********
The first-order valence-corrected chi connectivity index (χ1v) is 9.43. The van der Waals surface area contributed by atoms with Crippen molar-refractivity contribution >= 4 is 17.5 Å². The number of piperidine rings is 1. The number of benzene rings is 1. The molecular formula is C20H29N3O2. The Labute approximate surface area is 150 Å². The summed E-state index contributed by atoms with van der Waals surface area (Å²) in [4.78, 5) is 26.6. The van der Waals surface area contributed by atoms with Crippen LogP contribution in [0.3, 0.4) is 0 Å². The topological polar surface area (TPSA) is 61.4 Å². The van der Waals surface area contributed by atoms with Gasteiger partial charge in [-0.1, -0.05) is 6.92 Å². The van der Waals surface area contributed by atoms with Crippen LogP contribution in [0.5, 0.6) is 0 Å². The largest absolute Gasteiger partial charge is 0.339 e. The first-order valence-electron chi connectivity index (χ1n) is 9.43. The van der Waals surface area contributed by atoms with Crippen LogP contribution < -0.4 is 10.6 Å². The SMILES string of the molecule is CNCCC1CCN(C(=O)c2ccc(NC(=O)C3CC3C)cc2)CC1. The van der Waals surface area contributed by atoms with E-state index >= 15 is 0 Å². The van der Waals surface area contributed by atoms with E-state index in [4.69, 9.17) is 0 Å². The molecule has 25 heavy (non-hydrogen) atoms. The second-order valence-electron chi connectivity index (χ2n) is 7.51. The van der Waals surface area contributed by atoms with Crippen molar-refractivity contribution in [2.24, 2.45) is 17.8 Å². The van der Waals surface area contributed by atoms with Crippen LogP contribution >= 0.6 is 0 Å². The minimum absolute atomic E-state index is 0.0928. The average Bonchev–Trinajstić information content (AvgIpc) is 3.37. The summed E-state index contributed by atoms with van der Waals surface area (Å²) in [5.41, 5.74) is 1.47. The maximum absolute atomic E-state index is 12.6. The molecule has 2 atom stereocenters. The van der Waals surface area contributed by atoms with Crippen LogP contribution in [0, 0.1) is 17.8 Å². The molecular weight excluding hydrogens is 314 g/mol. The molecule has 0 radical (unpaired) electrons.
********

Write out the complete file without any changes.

The first-order valence-corrected chi connectivity index (χ1v) is 9.43. The van der Waals surface area contributed by atoms with Crippen molar-refractivity contribution >= 4 is 17.5 Å². The number of piperidine rings is 1. The number of benzene rings is 1. The molecular formula is C20H29N3O2. The Labute approximate surface area is 150 Å². The summed E-state index contributed by atoms with van der Waals surface area (Å²) in [4.78, 5) is 26.6. The van der Waals surface area contributed by atoms with Crippen LogP contribution in [0.3, 0.4) is 0 Å². The topological polar surface area (TPSA) is 61.4 Å². The van der Waals surface area contributed by atoms with Gasteiger partial charge in [-0.1, -0.05) is 6.92 Å². The van der Waals surface area contributed by atoms with Crippen LogP contribution in [0.5, 0.6) is 0 Å². The largest absolute Gasteiger partial charge is 0.339 e. The first-order valence-electron chi connectivity index (χ1n) is 9.43. The van der Waals surface area contributed by atoms with Crippen LogP contribution < -0.4 is 10.6 Å². The SMILES string of the molecule is CNCCC1CCN(C(=O)c2ccc(NC(=O)C3CC3C)cc2)CC1. The van der Waals surface area contributed by atoms with E-state index >= 15 is 0 Å². The van der Waals surface area contributed by atoms with E-state index in [4.69, 9.17) is 0 Å². The molecule has 25 heavy (non-hydrogen) atoms. The second-order valence-electron chi connectivity index (χ2n) is 7.51. The van der Waals surface area contributed by atoms with Crippen molar-refractivity contribution in [2.24, 2.45) is 17.8 Å². The van der Waals surface area contributed by atoms with Crippen LogP contribution >= 0.6 is 0 Å². The minimum absolute atomic E-state index is 0.0928. The average Bonchev–Trinajstić information content (AvgIpc) is 3.37. The summed E-state index contributed by atoms with van der Waals surface area (Å²) in [5.41, 5.74) is 1.47. The maximum absolute atomic E-state index is 12.6. The molecule has 2 atom stereocenters. The van der Waals surface area contributed by atoms with Crippen LogP contribution in [0, 0.1) is 17.8 Å². The molecular weight excluding hydrogens is 314 g/mol. The molecule has 0 radical (unpaired) electrons.